Blake, Michael (University of British Columbia), Robert Rosenswig (SUNY Albany) and
Nicholas Waber (Univerisity of British Columbia)
[151] Izapa’s Hinterland: The Use of Lidar Mapping to Examine the Layout and Spatial Orientation
of Secondary Centers in the Soconusco region, Chiapas, Mexico
We analyze the settlement layout patterns and orientations of major buildings at eight Middle and
Late Formative period sites that fall within Izapa’s hinterland. Our previous examination of Izapa’s
layout, using high-resolution Lidar maps, confirmed the observations of earlier researchers that the
site had a dual orientation: N-S aligned to the volcano Tacaná and E-W to winter solstice sunrise.
This dual orientation led to an off-square (97 degrees) layout of the site during the Late Formative
period, and perhaps dates even earlier to the Middle Formative. New Lidar mapping of the Izapa’s
hinterland provide accurate plans of individual mound orientations along with complete layout
patterns for eight major sites. These new Lidar maps show that these secondary centers have
layouts that are very similar to Izapa’s pattern, but they also reveal significant orientation
adjustments to both the volcano Tacaná and to solstice sunrise locations on the distant horizon.
These data show the pervasive significance of the duality of sacred mountains and solar movements
in the cosmology of the ancient peoples of the Soconusco.
Blancas, Diana Karina [141] see Ulloa-Montemayor, Ximena
Blanton, Richard (Purdue University)
[194] Frannie Berdan and Economic Anthropology
We all know of Frannie Berdan’s many contributions to historical scholarship, archaeology, art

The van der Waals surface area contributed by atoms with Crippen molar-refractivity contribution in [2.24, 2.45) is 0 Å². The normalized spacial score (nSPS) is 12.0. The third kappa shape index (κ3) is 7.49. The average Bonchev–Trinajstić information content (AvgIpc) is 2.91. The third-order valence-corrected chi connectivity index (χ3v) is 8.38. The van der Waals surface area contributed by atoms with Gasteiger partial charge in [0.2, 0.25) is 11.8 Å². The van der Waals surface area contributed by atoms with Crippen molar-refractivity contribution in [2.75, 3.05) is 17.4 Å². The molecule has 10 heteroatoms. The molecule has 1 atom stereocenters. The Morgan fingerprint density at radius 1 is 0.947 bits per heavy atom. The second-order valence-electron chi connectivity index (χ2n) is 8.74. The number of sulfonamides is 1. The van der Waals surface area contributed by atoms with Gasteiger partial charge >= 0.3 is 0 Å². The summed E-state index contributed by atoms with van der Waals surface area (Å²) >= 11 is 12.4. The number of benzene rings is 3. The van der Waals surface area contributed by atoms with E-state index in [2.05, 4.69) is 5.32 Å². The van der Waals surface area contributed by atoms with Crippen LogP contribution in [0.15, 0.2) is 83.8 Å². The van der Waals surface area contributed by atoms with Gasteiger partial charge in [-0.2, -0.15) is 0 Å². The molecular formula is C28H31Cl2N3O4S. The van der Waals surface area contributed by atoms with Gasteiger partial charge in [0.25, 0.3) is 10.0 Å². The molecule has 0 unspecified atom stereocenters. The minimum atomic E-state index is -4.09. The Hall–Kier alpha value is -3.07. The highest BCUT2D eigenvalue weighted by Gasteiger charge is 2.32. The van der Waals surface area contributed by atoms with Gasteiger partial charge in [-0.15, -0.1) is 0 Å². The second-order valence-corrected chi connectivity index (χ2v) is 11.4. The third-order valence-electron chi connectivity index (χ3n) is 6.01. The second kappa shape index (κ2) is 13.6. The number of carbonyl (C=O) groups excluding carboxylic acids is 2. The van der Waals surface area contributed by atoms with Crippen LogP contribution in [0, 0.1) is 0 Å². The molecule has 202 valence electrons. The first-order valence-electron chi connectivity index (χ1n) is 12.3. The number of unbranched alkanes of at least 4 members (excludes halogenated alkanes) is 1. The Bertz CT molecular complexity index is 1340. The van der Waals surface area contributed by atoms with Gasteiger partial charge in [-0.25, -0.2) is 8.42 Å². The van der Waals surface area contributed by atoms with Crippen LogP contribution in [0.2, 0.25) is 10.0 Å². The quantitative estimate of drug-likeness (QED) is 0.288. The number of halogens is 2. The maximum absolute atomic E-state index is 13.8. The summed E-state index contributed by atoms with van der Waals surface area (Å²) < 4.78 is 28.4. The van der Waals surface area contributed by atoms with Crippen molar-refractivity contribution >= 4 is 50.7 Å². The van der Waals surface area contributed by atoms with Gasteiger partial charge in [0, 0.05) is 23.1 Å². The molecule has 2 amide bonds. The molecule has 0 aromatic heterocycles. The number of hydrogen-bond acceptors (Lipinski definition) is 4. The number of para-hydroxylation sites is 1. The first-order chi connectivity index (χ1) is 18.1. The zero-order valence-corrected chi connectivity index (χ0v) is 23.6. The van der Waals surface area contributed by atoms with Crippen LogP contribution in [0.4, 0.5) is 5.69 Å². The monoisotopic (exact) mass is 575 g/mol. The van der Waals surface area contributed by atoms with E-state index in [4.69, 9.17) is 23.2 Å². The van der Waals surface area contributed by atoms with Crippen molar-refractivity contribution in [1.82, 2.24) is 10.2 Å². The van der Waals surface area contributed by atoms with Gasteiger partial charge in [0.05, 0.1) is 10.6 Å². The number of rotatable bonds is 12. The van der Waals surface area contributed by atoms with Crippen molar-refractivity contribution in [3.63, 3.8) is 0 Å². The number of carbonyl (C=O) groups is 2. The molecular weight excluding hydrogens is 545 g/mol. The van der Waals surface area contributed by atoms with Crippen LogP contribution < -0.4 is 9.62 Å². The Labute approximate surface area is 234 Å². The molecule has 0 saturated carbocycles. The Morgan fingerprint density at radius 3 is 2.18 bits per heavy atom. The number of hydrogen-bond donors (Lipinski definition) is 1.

history, and Aztec studies, but my goal in this paper is to assess Frannie’s influence on the growth of
economic anthropology during a time when the discipline was just beginning to rethink the antimarket theories of Karl Polanyi. The principal institutional context of change was the Society for
Economic Anthropology, of which Frannie was a founding member and a founding board member. In
the Society’s early meetings, her presentations on Aztec economy were well argued and rich in
detail, leaving substantivists little option but to modify their positions. While the rethinking of
economic theory by anthropologists has had a long and complex history, and still is ongoing, my
sense is that, having attended those same critical meetings, Frannie can be considered to have a
place in any consideration of the history of ideas.
Blanton, Dennis (James Madison University) and Elliot Blair (University of California,
[140] The Complex Story of Complex Beads: Elemental Analysis of Some Early Types from the
Southeastern US
Glass beads are one of the most important artifact types on colonial archaeological sites, providing
insights into colonial trade networks and helping address critical chronological issues. In this paper,
using a sample of 16th to 17th century beads from Mission Santa Catalina de Guale (GA), the Glass
Site (GA), and Jamestown (VA), as well as a comparative sample from Venice, we use LA-ICP-MS